By Jan Larraine Cox
This COVID-19 experience we are sheltering through can have a calming effect on us, but only if we let it. There are many new ways we can appreciate each other from a safe distance while learning more about ourselves through this unexpected circumstance.
I learned one of my retired neighbors, Terry Finestein, 54, moved to Clearwater from Los Angeles in 2017. He lives with his nonagenarian mom Shirley, 92, helping her as she needs assistance with household tasks, while encouraging her to stay as active and independent as possible.
In addition, Terry is normally a dedicated volunteer caseworker at two vital charities in St. Petersburg: Daystar Life Center and CASA (Community Action Stops Abuse). DayStar dovetails with Feeding Tampa Bay, providing produce to local food pantries by collecting groceries and expired food that the pantries can then distribute to those in need. There are many needs right now. Donate or volunteer at www.feedingtampabay.org or www.Daystarlife.com.
Terry also volunteers at CASA which serves both men and women of all ages and ethnicities who are victims of abuse. Their current 24/7 domestic violence hotline is 727-895-4912; their motto is “stand up to silence”.
During the pandemic, the conditions for abuse are unfortunately exacerbated.
Many don’t know that 1 in 3 women and 1 in 4 men are victims of domestic violence. At the same time, too many children are exposed to this violence, mainly as eyewitnesses.
This organization normally challenges violence through emergency shelter, youth programming, economic empowerment programs, justice advocacy, intervention and support groups. To volunteer or donate contact www.casa-stpete.org
While we are safely sheltering in place in our homes, many have picked up the crafts they had placed on a shelf in the closet. Time now to finish these projects or start a new one!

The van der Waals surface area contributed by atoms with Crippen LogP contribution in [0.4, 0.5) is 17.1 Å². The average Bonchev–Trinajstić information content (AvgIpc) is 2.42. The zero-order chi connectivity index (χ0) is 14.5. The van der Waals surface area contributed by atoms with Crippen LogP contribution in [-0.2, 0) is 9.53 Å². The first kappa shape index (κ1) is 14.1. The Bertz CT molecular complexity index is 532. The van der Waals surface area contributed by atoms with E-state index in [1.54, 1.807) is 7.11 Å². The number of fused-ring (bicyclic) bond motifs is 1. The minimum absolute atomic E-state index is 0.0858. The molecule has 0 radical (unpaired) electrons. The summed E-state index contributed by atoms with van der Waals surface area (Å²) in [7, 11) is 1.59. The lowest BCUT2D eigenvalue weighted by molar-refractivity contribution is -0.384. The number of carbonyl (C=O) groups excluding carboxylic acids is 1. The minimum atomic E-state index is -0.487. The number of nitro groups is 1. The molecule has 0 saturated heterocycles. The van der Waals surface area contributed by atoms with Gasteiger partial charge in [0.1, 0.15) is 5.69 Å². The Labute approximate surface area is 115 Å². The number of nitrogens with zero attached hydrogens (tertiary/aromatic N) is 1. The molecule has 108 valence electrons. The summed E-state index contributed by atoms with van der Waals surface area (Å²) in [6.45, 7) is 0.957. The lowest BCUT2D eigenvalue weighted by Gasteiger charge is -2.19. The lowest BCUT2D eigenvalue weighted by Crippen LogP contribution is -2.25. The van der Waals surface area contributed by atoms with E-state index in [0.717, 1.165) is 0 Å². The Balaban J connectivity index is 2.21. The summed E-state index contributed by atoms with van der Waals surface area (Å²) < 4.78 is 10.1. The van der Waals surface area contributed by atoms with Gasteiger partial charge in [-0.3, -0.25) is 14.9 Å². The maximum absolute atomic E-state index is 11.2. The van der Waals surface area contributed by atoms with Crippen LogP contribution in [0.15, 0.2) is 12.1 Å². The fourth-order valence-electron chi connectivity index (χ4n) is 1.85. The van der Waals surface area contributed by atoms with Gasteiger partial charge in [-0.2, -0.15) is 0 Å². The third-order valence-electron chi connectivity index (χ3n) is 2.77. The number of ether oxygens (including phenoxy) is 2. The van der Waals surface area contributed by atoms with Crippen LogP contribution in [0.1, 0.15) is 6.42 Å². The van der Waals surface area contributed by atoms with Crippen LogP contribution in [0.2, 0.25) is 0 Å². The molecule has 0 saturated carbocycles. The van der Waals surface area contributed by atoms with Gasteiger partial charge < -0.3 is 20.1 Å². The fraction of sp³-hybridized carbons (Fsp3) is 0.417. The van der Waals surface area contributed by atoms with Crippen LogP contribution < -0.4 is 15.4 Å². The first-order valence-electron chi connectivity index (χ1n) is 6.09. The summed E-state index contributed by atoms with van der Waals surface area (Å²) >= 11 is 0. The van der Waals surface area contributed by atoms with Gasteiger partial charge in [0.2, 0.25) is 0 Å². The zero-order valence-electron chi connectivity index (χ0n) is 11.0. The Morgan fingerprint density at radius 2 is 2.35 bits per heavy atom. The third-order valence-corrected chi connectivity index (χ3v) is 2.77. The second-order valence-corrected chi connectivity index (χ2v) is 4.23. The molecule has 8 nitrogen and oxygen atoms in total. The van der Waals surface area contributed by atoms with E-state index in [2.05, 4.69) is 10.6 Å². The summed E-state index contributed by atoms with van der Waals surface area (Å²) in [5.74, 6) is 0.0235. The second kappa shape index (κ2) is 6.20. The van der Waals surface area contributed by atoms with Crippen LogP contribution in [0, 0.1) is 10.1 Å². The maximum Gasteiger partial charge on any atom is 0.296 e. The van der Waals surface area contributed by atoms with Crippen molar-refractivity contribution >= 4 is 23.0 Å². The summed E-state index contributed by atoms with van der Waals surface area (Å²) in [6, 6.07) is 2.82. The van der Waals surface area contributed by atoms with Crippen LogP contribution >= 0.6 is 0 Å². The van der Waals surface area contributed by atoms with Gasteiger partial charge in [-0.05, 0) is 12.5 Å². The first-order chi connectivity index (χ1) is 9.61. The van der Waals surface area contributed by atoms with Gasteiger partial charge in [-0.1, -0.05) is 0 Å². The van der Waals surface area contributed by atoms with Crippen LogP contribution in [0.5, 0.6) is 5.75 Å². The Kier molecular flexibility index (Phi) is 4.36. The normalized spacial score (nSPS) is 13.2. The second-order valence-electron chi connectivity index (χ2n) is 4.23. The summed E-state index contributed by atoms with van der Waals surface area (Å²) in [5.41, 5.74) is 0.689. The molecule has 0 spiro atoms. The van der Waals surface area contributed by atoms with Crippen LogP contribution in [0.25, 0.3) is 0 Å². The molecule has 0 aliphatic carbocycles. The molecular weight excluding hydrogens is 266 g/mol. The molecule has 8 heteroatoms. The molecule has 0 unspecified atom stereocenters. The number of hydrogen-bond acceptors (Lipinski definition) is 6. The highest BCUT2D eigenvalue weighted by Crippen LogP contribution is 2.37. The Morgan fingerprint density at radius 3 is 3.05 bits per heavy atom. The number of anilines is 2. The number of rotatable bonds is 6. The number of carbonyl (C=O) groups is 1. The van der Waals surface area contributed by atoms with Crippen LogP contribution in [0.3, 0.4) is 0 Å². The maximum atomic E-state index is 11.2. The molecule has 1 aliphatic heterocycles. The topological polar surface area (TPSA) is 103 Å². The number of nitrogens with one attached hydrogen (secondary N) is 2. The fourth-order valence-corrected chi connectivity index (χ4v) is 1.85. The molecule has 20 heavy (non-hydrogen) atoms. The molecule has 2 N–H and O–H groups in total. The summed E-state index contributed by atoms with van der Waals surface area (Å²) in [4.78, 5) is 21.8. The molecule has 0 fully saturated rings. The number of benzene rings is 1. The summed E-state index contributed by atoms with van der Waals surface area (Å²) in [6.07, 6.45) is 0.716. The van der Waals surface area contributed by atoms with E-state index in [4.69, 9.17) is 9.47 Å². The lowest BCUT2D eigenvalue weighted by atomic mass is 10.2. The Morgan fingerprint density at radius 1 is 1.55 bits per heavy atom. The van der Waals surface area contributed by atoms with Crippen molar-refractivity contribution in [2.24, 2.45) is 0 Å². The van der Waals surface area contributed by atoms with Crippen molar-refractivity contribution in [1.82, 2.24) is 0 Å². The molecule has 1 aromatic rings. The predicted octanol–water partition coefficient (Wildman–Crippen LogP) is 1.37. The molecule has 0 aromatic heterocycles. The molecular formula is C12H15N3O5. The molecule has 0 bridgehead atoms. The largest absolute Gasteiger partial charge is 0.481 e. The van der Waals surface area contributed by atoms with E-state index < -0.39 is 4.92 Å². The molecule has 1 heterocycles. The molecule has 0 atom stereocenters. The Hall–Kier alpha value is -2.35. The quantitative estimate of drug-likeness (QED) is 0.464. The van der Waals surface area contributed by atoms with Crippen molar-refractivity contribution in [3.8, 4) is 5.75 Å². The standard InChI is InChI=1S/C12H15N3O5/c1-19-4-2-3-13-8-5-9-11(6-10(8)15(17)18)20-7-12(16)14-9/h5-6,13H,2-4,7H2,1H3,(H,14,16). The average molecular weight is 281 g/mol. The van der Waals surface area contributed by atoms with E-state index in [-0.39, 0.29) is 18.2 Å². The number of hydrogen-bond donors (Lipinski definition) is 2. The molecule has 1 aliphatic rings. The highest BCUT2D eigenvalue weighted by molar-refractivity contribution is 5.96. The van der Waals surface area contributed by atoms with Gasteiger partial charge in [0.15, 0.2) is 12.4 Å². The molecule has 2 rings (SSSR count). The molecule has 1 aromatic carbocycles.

My own mother, Mary, was a prolific quilter, re-using cotton from such various sources as remnants, old jeans, flowered shirts, sheets and pillow cases with little patterns or solids. Undoubtedly, there are plenty of such resources in your own home right now that you could put to work in a quilt project! Mom started out in high school as an avid art student who progressed to become a resourceful homemaker. She also braided rugs out of wool coats she scored in Ohio thrift shops, stenciled early American patterns on serving trays and made matching clothes for us kids and all our dolls!
“Complete Home Crafts” and “Crafting: The 300 Best Crafts of All Time” are books you can order online. They will point you toward projects to work on with your family, who will be inspired into creativity this spring. Fabric covered journals, glitter decorated jars, easy bandana bracelets and decoupage will get you all launched on lifelong home decorating!
More contemplative during the lockdown, I relate with new appreciation to our local ducks and roseate spoonbills in my daily walk. I love to share my photography on Facebook while following their jaunts around the property.